In Syria, the besieged government of the Assad regime clings to about half of the territory, while Sunni factions fight over the other half. In Iraq, the Shiites control the south, the Kurds control the northeast, and the Sunnis in the northwest are controlled by the Islamic State of Iraq and Syria (ISIS). The Sykes-Picot division of Mesopotamia no longer exists, except in the minds of Obama White House operatives who will leave a full-scale disaster to the next administration.

The reason is that the administration lacks coherent answers to some basic questions. Is Iran an enemy or an ally? Once Iran becomes a threshold nuclear state, it can only be contained, not destroyed. Why is it necessary to destroy rather than contain ISIS? Which is the greater long-term threat to American interests, ISIS or Iran? Must the United States persist in its de facto military alliance with Iran inside Iraq in order to combat ISIS? In the confirmation hearing, senators should ask the nominee for secretary of defense—Ashton Carter—one straight question: have our military commanders endorsed our current strategy as sufficient to achieve the policy goal of destroying ISIS? An honest answer will be "no."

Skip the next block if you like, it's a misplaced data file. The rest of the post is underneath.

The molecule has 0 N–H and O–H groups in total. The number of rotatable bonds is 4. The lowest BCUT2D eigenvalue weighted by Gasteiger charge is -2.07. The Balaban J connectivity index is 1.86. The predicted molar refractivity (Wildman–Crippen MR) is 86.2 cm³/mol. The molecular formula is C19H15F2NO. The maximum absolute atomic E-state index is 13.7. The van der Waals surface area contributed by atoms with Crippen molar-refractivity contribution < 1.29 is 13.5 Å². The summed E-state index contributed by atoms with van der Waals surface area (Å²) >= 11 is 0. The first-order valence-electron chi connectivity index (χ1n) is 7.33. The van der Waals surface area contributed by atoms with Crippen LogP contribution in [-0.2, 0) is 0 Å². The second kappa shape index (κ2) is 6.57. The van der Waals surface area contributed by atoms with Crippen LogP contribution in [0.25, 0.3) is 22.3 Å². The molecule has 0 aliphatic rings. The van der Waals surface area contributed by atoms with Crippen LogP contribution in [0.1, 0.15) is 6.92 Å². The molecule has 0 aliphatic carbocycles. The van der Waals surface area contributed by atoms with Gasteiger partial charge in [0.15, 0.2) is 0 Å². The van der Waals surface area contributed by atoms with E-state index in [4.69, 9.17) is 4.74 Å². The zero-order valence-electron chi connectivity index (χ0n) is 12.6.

Stability among Shiites, Sunnis, and Kurds requires a steadying American influence. This in turn requires a status of forces agreement so that US military units will remain after the ISIS threat ebbs. In theory, President Obama has been given a do-over. He pulled out our troops and Iraq fell apart. Now we’re back. So will we stay this time?

Not a chance. The Shiite government in Baghdad will laugh in our face. Iran currently has more influence than do we. Opposing one enemy—ISIS—should not be done under terms that advantage our other enemy, Iran. If the end state is an Iraq inside the orbit of Iran, we have failed.

Is Iran an Ally or Enemy? by Bing West by Hoover Institution

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